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The Case for Letting Alibaba Ignore Its Shareholders

Geplaatst op sep 26, 2013 in News

When the prototype of the modern publicly traded corporation, the Dutch East India Company, was established in 1602, its outside shareholders didn’t have a lot of say in the matter.

They were welcome to put in money — and to take it out by selling their shares to others. But the company was chartered by the Dutch parliament not as a vehicle for investment but to promote the country’s interests. Those who bought shares in 1602 and after were to play no role whatsoever in its governance. They didn’t choose directors, who were appointed for life by the mayors of five Dutch cities. They were supposed to get dividends, but it turned out to be quite unclear when they’d be paid or how big they’d be.

In fact, as J. Matthijs de Jong details in a fascinating 2010 paper on the subject, no dividends were paid for the first eight years of the company’s existence. The cost of equipping a ship and maintaining a base of operations in what is now Indonesia, and the conservatism of the directors, meant no rewards for the shareholders. A payout finally came in 1610 — in mace (a spice), not cash — only after a short-selling campaign by a disgruntled former investor.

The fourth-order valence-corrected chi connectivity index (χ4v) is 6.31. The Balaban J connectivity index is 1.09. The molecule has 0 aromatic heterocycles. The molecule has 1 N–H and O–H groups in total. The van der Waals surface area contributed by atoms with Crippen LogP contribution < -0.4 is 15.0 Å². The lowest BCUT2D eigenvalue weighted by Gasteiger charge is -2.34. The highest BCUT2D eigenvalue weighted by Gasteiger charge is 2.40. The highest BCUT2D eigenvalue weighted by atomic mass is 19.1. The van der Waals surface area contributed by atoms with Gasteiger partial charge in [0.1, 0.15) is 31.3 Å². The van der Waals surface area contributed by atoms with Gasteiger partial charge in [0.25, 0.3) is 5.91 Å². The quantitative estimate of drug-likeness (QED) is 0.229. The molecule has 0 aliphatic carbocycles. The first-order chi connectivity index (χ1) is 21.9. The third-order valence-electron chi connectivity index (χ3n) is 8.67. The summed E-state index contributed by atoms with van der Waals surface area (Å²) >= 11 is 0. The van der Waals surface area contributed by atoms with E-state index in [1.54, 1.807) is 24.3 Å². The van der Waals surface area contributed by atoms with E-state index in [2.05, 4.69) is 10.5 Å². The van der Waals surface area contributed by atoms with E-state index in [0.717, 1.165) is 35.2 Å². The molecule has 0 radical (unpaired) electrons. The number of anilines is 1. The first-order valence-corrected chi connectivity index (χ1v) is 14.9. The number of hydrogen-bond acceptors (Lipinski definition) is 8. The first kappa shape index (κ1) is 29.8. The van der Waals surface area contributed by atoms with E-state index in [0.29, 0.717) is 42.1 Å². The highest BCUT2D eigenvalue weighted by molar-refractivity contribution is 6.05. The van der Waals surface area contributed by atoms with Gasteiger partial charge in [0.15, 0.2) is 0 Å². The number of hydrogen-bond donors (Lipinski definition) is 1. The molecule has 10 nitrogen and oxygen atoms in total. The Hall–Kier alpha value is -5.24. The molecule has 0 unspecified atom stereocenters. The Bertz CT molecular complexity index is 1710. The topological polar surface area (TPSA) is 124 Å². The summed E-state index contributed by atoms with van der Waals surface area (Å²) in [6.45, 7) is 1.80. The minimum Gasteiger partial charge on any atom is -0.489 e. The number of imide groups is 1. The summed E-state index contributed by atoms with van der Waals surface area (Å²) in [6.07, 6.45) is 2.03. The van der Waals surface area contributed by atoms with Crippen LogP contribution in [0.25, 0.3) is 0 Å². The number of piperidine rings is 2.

After that the company did start paying occasional cash dividends, but didn’t do much else to accommodate its outside shareholders. It was only when its charter came up for renewal in 1623 that a real opportunity presented itself for change. A group of dissident shareholders, angry about the low dividends and the growing wealth of the company directors, published a series of pamphlets blasting governance at the company and demanding a big payout, in cloves. The Dutch government listened, and the new charter ended up providing for regular audits of the company’s books, limited terms for the directors, annual dividends, and the appointment of a second board (still appointed by the cities, not the shareholders) to oversee the inside directors.

There are two ways to look at this. One is as part of an inevitable progression toward a truly modern corporate form in which shareholders reign supreme and corporate managers efficiently do their bidding. Another is an indication that the governance of corporations is about compromise and conflict, and different structures are most appropriate for different kinds of companies and different stages of their development. By neglecting shareholders in its early years, the Dutch East India Company was able to hold onto and reinvest its profits, allowing it to build itself into a formidable economic and political force. Later on that structure lent itself to abuse, and it was good for shareholders to get more say. But there is not one right way to organize a corporation.